Question: What’s your favorite “forgotten” novel?
Siri Hustvedt: Oh yeah. Well, it's not entirely forgotten and for some people, you know, it's a very important book. But it is a book that seems to sort of go underwater to come up a little and then fall again. And it is Djuna Barnes’s "Nightwood." This is a book that was published in the '30s. It's a tiny little book; a dense, poetic little novel. I think the current edition still has T.S. Eliot's introduction to it; a very enthusiastic one. I have read this book now three times. It is a remarkable little book about passion; sexual passion, also that is sort of living on the margins of a culture. It takes place in Paris and it's a love story between two women. And there is a character, a character that I love, whose name is Dr. Matthew O'Connor. He's a transvestite kind of pseudo-doctor who gives some of the most wonderful speeches in literature. And I, so when I have a chance, I do come out and say, if you haven't read Djuna Barnes’ "Nightwood"—I think it's the only book, by the way to recommend, by her. I'm not so crazy about the rest of her work. But this is a really extraordinary, unusual little book. And it's not my absolutely favorite work of literature, but it's one that I think people should look at and read more.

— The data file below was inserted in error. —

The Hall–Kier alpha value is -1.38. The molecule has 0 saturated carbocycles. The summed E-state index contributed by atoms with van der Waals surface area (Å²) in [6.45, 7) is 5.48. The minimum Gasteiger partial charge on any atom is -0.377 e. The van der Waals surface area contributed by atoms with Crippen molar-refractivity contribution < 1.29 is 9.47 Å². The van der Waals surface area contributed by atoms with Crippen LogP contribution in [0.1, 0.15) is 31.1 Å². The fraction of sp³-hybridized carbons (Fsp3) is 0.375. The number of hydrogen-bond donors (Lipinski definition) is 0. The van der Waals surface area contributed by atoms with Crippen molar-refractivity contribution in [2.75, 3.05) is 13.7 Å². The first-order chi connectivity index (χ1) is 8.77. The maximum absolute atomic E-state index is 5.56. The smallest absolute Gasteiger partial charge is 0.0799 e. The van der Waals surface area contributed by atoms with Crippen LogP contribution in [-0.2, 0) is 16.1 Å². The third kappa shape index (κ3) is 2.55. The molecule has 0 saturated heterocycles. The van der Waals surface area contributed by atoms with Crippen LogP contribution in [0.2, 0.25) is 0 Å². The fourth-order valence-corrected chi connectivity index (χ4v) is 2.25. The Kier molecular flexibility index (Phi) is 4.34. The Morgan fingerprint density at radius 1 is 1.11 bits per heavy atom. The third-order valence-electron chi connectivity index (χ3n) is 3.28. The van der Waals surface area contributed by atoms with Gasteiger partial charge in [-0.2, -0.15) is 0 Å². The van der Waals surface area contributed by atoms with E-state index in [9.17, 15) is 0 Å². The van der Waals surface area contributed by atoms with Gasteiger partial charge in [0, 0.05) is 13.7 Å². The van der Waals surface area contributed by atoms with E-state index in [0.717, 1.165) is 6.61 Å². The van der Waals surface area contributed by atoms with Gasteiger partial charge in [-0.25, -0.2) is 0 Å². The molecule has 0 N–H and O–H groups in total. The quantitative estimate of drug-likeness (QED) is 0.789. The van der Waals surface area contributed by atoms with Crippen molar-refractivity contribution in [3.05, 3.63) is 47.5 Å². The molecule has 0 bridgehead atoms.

The brain-as-computer model of the mind will be replaced by an organic model, in which the brain is embodied—part of a whole, dynamic, living organism.